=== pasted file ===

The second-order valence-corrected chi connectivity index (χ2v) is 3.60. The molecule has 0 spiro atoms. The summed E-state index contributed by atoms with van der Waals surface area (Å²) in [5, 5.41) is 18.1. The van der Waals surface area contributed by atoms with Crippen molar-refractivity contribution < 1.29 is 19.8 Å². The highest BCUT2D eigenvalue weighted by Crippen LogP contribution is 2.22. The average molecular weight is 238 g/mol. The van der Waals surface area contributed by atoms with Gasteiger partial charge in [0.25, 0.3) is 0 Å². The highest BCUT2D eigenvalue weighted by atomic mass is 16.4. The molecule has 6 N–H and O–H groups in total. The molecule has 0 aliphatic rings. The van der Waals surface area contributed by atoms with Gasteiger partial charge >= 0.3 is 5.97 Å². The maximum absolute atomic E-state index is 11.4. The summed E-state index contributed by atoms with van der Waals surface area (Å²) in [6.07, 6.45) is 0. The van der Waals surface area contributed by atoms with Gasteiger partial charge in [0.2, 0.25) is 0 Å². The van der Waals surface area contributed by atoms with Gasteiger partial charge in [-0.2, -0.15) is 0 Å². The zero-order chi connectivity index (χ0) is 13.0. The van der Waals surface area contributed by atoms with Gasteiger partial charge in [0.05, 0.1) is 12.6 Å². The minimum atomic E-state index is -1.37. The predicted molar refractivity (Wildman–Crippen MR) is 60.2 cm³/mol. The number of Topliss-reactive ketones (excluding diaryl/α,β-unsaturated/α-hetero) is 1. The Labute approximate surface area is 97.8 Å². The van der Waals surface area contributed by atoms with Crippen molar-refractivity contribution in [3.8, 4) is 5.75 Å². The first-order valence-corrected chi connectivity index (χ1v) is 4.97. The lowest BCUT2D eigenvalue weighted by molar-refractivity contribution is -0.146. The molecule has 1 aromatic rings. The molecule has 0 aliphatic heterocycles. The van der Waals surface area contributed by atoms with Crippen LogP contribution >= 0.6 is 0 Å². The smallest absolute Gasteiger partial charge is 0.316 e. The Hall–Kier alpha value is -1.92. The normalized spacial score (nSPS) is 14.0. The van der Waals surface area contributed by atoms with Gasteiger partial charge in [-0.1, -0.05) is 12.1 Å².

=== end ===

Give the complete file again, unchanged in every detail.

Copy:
The second-order valence-corrected chi connectivity index (χ2v) is 3.60. The molecule has 0 spiro atoms. The summed E-state index contributed by atoms with van der Waals surface area (Å²) in [5, 5.41) is 18.1. The van der Waals surface area contributed by atoms with Crippen molar-refractivity contribution < 1.29 is 19.8 Å². The highest BCUT2D eigenvalue weighted by Crippen LogP contribution is 2.22. The average molecular weight is 238 g/mol. The van der Waals surface area contributed by atoms with Gasteiger partial charge in [0.25, 0.3) is 0 Å². The highest BCUT2D eigenvalue weighted by atomic mass is 16.4. The molecule has 6 N–H and O–H groups in total. The molecule has 0 aliphatic rings. The van der Waals surface area contributed by atoms with Gasteiger partial charge >= 0.3 is 5.97 Å². The maximum absolute atomic E-state index is 11.4. The summed E-state index contributed by atoms with van der Waals surface area (Å²) in [6.07, 6.45) is 0. The van der Waals surface area contributed by atoms with Gasteiger partial charge in [0.2, 0.25) is 0 Å². The van der Waals surface area contributed by atoms with Gasteiger partial charge in [-0.2, -0.15) is 0 Å². The zero-order chi connectivity index (χ0) is 13.0. The van der Waals surface area contributed by atoms with Gasteiger partial charge in [0.05, 0.1) is 12.6 Å². The minimum atomic E-state index is -1.37. The predicted molar refractivity (Wildman–Crippen MR) is 60.2 cm³/mol. The number of Topliss-reactive ketones (excluding diaryl/α,β-unsaturated/α-hetero) is 1. The Labute approximate surface area is 97.8 Å². The van der Waals surface area contributed by atoms with Crippen molar-refractivity contribution in [3.8, 4) is 5.75 Å². The first-order valence-corrected chi connectivity index (χ1v) is 4.97. The lowest BCUT2D eigenvalue weighted by molar-refractivity contribution is -0.146. The molecule has 1 aromatic rings. The molecule has 0 aliphatic heterocycles. The van der Waals surface area contributed by atoms with Crippen LogP contribution >= 0.6 is 0 Å². The smallest absolute Gasteiger partial charge is 0.316 e. The Hall–Kier alpha value is -1.92. The normalized spacial score (nSPS) is 14.0. The van der Waals surface area contributed by atoms with Gasteiger partial charge in [-0.1, -0.05) is 12.1 Å².